Concertgoers trying to get to a Lumineers show at The Gorge Amphitheatre Friday evening were met with long, slowwww lines partly due to increased security following a June shooting at the venue that left two people dead and three injured.
The delays were so massive, many fans decided to turn around and drive away before ever making it to the iconic Central Washington venue.
“Would’ve been great if we could’ve made it and not sat in traffic for five hours instead!” one fan, Jessica Smith, wrote on The Lumineers’ Facebook page Saturday. “Been looking forward to our first Gorge concert for months. Now we’re never going back and out over $400.”
Several other would’ve-been attendees said they waited in line for over four hours for nothing. Live Nation, the giant entertainment company that owns the Quincy-area venue has yet to respond to a Seattle Times’ request for comment. Several ticket holders claimed on social media that they had not received a refund after missing the show due to traffic.
“We missed the entire concert and won’t be able to get our money back,” one ticket holders wrote. Another said, “We arrived early and the closest we got was 5.5 miles away. I saw about 16 miles of cars not moving.”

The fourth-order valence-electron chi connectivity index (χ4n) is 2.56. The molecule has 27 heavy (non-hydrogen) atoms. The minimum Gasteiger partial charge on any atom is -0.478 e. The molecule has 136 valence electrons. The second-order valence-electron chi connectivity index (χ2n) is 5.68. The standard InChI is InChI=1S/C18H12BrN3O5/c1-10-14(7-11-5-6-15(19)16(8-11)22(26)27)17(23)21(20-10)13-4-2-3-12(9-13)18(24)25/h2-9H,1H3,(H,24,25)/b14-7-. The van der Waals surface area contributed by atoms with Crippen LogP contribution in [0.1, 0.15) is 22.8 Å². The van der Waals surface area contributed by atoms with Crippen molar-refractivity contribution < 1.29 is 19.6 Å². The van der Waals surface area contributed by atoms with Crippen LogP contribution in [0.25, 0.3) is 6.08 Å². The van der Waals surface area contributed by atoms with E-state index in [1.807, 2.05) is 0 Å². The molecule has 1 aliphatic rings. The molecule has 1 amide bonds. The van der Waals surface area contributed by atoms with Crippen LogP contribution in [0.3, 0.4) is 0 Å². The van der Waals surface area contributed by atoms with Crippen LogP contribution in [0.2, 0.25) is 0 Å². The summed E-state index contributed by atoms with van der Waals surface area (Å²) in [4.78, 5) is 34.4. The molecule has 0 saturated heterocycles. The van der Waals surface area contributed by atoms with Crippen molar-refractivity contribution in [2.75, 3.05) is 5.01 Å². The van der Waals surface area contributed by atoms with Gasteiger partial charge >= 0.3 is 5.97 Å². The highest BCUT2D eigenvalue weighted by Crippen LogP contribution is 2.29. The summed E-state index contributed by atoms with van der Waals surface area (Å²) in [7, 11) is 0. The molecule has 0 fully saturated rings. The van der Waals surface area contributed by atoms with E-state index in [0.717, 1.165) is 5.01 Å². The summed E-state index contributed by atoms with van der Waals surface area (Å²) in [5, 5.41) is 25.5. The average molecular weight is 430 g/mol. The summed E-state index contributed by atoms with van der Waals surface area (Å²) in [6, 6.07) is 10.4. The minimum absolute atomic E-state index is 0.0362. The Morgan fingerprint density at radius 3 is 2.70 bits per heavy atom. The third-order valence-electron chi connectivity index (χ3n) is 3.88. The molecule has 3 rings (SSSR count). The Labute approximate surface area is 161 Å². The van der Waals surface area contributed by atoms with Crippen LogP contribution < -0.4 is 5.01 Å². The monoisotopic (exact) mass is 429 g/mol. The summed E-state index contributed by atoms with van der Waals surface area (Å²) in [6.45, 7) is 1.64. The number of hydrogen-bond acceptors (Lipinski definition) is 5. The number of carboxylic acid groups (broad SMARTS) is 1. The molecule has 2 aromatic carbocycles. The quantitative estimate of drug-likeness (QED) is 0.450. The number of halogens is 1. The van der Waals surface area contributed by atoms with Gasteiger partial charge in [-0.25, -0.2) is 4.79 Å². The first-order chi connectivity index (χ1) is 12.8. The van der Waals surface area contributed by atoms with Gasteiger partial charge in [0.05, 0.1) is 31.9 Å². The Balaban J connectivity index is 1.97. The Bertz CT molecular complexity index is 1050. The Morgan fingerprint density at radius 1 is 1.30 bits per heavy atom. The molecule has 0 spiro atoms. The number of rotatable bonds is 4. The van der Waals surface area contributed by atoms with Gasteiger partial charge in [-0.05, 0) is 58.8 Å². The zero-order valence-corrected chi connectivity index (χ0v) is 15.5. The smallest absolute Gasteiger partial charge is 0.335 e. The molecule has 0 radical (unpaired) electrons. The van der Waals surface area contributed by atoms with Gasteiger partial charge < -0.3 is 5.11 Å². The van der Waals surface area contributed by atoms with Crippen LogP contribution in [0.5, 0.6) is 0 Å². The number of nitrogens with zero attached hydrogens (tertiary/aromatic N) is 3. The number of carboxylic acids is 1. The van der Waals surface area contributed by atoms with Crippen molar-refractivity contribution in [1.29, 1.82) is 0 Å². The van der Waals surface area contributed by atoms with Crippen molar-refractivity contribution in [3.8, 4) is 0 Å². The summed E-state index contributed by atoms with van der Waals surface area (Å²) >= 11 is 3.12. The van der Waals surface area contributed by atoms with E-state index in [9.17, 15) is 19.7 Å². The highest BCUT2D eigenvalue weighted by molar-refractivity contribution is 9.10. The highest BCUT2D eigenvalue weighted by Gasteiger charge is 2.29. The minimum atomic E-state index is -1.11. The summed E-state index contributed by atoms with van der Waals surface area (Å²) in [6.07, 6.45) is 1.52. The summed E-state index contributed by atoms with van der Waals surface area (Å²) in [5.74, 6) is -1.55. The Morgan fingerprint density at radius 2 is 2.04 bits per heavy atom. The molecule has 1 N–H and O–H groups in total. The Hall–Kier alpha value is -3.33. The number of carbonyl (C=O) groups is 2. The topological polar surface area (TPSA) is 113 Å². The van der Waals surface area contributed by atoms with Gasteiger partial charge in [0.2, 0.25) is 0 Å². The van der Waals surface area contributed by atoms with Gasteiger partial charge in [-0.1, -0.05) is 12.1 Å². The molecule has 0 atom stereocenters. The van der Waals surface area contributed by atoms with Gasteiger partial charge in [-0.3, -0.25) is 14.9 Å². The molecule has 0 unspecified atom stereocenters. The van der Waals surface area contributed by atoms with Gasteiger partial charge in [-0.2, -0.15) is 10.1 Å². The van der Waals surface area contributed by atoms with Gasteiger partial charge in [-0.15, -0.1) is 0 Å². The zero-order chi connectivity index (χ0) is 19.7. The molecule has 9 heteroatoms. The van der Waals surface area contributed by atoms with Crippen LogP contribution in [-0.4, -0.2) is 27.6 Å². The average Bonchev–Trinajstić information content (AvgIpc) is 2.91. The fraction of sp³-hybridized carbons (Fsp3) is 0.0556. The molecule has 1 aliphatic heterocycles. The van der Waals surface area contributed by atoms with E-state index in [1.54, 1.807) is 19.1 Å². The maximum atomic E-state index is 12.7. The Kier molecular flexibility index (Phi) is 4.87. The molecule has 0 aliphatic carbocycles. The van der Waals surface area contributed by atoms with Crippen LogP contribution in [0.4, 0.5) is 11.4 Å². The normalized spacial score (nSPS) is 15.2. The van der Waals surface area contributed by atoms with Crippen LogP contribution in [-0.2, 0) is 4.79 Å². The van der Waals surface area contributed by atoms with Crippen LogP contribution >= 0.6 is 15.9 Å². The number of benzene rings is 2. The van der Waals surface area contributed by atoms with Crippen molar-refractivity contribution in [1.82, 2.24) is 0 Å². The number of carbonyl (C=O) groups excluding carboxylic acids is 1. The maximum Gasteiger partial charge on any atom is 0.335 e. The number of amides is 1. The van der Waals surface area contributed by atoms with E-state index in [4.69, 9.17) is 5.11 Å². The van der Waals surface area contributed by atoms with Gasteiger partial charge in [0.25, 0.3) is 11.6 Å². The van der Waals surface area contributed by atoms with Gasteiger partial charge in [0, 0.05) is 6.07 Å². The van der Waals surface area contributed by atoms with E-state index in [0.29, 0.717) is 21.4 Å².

Delays were also caused by people trying to enter the property a night early, so they could camp out for an Eric Church concert on Saturday night, said Kyle Foreman, public information officer for the Grant County Sheriff’s Office.
Foreman described the scene as thousands of people waited to enter The Gorge’s single entrance as “gridlock at a level that we’ve never experienced before.”
He said it also prevented locals from reaching their homes.
The Grant County Sheriff Joe Kriete apologized Saturday to residents and concertgoers for the vehicle logjam.
“Clearly, trying to move that many vehicles both in and out of the area simultaneously was not a good idea,” Kriete wrote on Facebook.
He said that the Sheriff’s Office will review plans this week with Live Nation and Grant County Public Works “to ensure this problem doesn’t happen again.”
Moving forward, Foreman said he expects the Sheriff’s Office position will be to “strongly” recommend to Live Nation that they only allow entrance for one concert at a time.
If that would have happened on Friday, Foreman said, “that wouldn’t have been theoretically twice the amount of people trying to go through the same space at the same time.”
The Lumineers — an American folk band known for songs like “Ho Hey” and “Ophelia” — has not released a statement about Friday’s delays. But the band posted several photos on their social media page that show hundreds of faces in the crowd and smiling fans.
On Saturday, the band wrote on Facebook and Instagram, “The Gorge last night! Beautiful as always. Y’all sure know how to have a good time! Thanks for having us.”